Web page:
The Coalition for Medical Marijuana—New Jersey, Inc. (CMMNJ) supports Assembly Bill 1465 which decriminalizes possession of 15 grams of marijuana or less. This bill will provide a level of protection for thousands of sick, disabled, and dying patients which New Jersey's medical marijuana law does not provide.
The mission of CMMNJ is to educate the public about the medical benefits of marijuana. Since CMMNJ was founded in 2003, Board members of this organization have taken a strictly neutral stance on the issue of broader legalization of marijuana. But at this time the Board of CMMNJ has endorsed A1465 for these reasons:
- Over two years have passed since the New Jersey Compassionate Use Medical Marijuana Act was signed into law, yet not a single patient has received legal medical marijuana;
- Patients continue to be arrested and imprisoned in this state for using medical marijuana illegally to treat their medical conditions; and,
- Countless patients who could benefit from medical marijuana are currently disqualified from participating in New Jersey’s Medicinal Marijuana Program (MMP) and will continue to be disqualified for the foreseeable future.
New Jersey’s medicinal marijuana law is a failure. The original bill was introduced into the legislature in January 2005. This bill was meant to protect patients who are suffering from debilitating medical conditions and who use marijuana on the advice of licensed physicians. After five years of debate the bill was signed into law in January 2010. Yet as of today, not a single patient or caregiver in New Jersey has even received an ID card from the Department of Health and Senior Services (DHSS). Not a single Alternative Treatment Center is yet open for business and not a single legal marijuana plant is yet growing in New Jersey.
Meanwhile, patients continue to be arrested and imprisoned for using marijuana to treat debilitating and even fatal medical conditions here. Eric Hafner was recently arrested in Monmouth County for possession of less than a gram of marijuana. Eric, a card-carrying medical marijuana patient from California, faces up to a year in a New Jersey jail when his case comes to trial later this year.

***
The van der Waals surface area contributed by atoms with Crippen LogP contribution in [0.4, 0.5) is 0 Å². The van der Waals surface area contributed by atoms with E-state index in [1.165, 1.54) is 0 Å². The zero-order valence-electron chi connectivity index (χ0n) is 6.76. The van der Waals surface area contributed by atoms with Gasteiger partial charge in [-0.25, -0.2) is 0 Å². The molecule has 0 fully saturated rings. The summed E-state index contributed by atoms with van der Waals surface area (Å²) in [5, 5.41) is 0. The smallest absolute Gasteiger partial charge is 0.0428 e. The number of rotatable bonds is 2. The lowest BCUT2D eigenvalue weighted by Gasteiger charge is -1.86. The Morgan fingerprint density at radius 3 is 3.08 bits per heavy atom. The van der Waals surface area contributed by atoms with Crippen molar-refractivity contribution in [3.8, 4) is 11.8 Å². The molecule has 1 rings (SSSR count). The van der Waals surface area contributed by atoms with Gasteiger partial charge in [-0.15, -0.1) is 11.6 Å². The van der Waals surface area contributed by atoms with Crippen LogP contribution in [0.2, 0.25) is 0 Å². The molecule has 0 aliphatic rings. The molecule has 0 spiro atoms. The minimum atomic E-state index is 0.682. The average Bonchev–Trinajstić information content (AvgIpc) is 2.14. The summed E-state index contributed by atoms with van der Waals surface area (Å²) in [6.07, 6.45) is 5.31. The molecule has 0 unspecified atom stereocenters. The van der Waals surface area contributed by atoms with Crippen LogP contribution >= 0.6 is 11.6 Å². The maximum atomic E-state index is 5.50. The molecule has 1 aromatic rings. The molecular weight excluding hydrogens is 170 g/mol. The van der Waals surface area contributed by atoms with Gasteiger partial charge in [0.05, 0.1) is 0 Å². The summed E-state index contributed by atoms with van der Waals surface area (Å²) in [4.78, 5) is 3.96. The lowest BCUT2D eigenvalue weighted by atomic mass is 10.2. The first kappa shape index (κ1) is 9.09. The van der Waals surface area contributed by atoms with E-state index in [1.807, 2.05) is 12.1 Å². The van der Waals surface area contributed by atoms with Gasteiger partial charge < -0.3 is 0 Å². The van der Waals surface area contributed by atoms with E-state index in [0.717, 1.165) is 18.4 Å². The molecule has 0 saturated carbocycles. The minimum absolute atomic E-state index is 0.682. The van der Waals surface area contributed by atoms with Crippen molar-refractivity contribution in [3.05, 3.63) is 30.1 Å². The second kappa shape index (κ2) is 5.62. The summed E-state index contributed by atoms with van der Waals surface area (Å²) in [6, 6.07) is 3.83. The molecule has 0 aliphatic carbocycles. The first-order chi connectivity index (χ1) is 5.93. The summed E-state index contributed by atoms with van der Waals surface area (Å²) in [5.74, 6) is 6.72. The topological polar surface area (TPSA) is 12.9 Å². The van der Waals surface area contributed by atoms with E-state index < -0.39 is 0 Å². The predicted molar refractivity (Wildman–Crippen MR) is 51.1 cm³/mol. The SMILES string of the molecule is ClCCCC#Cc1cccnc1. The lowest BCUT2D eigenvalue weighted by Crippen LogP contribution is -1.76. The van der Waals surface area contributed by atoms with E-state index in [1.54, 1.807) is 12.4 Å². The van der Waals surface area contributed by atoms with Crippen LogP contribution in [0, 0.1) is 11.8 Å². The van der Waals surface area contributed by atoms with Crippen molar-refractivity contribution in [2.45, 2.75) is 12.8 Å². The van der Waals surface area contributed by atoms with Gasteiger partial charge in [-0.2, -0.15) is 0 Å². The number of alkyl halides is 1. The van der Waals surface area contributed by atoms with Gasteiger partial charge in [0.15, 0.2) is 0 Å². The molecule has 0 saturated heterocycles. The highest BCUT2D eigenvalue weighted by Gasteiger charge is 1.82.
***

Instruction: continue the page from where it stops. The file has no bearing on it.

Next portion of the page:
Even if the DHSS’s MMP ever gets operation, it is wildly deficient in properly identifying patients who can benefit from medical marijuana in New Jersey. Chronic pain, for example, is considered a qualifying condition only if it is associated with HIV/AIDS or cancer. All other cases of chronic pain are disqualified. There are an estimated 75 million cases of chronic pain in the United States--about one in four people suffer from this at some point in their lives. Given New Jersey’s population of over eight million people, this means
that over two million New Jerseyans could benefit from medical marijuana for chronic pain alone. All but a handful of these patients are disqualified by the MMP.
The Centers for Disease Control and Prevention (CDC) estimates that one in four Americans suffer from mental illness at some time in their lives. Many of these patients could benefit from marijuana therapy. There is a wealth of evidence that marijuana can be useful in the management of post traumatic stress disorder (PTSD), depression, mania, crippling anxiety, attention deficit hyperactivity disorder (ADHD) and even some cases of schizophrenia and Alzheimer’s Disease. Current research has even identified the component
of marijuana—a cannabinoid—that has anti-psychotic properties. Moreover, marijuana’s safety margin is certainly far greater than those of the accepted and traditional pharmaceutical interventions for these maladies. Yet no mental or emotional disorders qualify for marijuana therapy in New Jersey.
The DHSS is empowered to add qualifying conditions for marijuana therapy at any time. Yet the DHSS has proposed a most cumbersome process to do so in the regulations that they have adopted. CMMNJ predicts it will be a minimum of five years before the chronic pain category is expanded, and a minimum of ten years before mental or emotional conditions are added as qualifying conditions for marijuana therapy in New Jersey.
Meanwhile, legitimate patients continue to be dragged through the legal system and even imprisoned for following the advice of their physicians. Millions more suffer needlessly while a viable therapeutic agent is readily at hand. This is unacceptable.
Marijuana’s therapeutic potential is enormous. Clearly, the criminal justice system is not qualified to determine who the legitimate patients are. Neither has the state legislature nor the DHSS shown that they are up to the task. Leave this up to the medical community in New Jersey to determine who is using marijuana appropriately, as medicine. Meanwhile, stop arresting patients.
CMMNJ urges the Assembly Judiciary Committee to support A1465. Thank you.
Ken Wolski, RN, MPA, Executive Director
Coalition for Medical Marijuana—New Jersey, Inc. (www.cmmnj.org)
219 Woodside Ave., Trenton, NJ 08618